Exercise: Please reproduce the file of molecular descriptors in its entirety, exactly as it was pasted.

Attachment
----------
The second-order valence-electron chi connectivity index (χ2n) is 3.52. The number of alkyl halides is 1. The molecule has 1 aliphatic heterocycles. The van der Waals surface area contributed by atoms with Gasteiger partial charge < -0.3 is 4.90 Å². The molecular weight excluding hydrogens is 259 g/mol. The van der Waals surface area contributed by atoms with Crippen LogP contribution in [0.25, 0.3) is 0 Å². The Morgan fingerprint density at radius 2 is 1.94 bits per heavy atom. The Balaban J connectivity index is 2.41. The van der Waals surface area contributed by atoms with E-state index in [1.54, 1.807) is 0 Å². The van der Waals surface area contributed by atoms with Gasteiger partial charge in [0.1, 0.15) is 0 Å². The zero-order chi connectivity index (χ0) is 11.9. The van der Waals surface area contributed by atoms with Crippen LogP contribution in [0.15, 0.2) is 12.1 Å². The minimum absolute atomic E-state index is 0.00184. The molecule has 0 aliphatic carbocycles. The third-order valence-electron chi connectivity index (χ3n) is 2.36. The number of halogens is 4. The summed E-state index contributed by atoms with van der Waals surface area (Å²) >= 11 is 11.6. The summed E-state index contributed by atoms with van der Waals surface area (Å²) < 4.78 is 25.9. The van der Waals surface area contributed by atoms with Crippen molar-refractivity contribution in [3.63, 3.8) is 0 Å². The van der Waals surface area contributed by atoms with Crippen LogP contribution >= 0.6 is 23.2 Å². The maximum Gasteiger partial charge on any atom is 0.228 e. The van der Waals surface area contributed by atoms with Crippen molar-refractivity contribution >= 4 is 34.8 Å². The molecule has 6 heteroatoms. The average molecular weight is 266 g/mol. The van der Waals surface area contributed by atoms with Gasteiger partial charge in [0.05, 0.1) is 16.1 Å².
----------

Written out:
The second-order valence-electron chi connectivity index (χ2n) is 3.52. The number of alkyl halides is 1. The molecule has 1 aliphatic heterocycles. The van der Waals surface area contributed by atoms with Gasteiger partial charge < -0.3 is 4.90 Å². The molecular weight excluding hydrogens is 259 g/mol. The van der Waals surface area contributed by atoms with Crippen LogP contribution in [0.25, 0.3) is 0 Å². The Morgan fingerprint density at radius 2 is 1.94 bits per heavy atom. The Balaban J connectivity index is 2.41. The van der Waals surface area contributed by atoms with E-state index in [1.54, 1.807) is 0 Å². The van der Waals surface area contributed by atoms with Gasteiger partial charge in [0.1, 0.15) is 0 Å². The zero-order chi connectivity index (χ0) is 11.9. The van der Waals surface area contributed by atoms with Crippen LogP contribution in [0.15, 0.2) is 12.1 Å². The minimum absolute atomic E-state index is 0.00184. The molecule has 0 aliphatic carbocycles. The third-order valence-electron chi connectivity index (χ3n) is 2.36. The number of halogens is 4. The summed E-state index contributed by atoms with van der Waals surface area (Å²) >= 11 is 11.6. The summed E-state index contributed by atoms with van der Waals surface area (Å²) < 4.78 is 25.9. The van der Waals surface area contributed by atoms with Crippen molar-refractivity contribution in [3.63, 3.8) is 0 Å². The van der Waals surface area contributed by atoms with Crippen LogP contribution >= 0.6 is 23.2 Å². The maximum Gasteiger partial charge on any atom is 0.228 e. The van der Waals surface area contributed by atoms with Crippen molar-refractivity contribution >= 4 is 34.8 Å². The molecule has 6 heteroatoms. The average molecular weight is 266 g/mol. The van der Waals surface area contributed by atoms with Gasteiger partial charge in [0.05, 0.1) is 16.1 Å².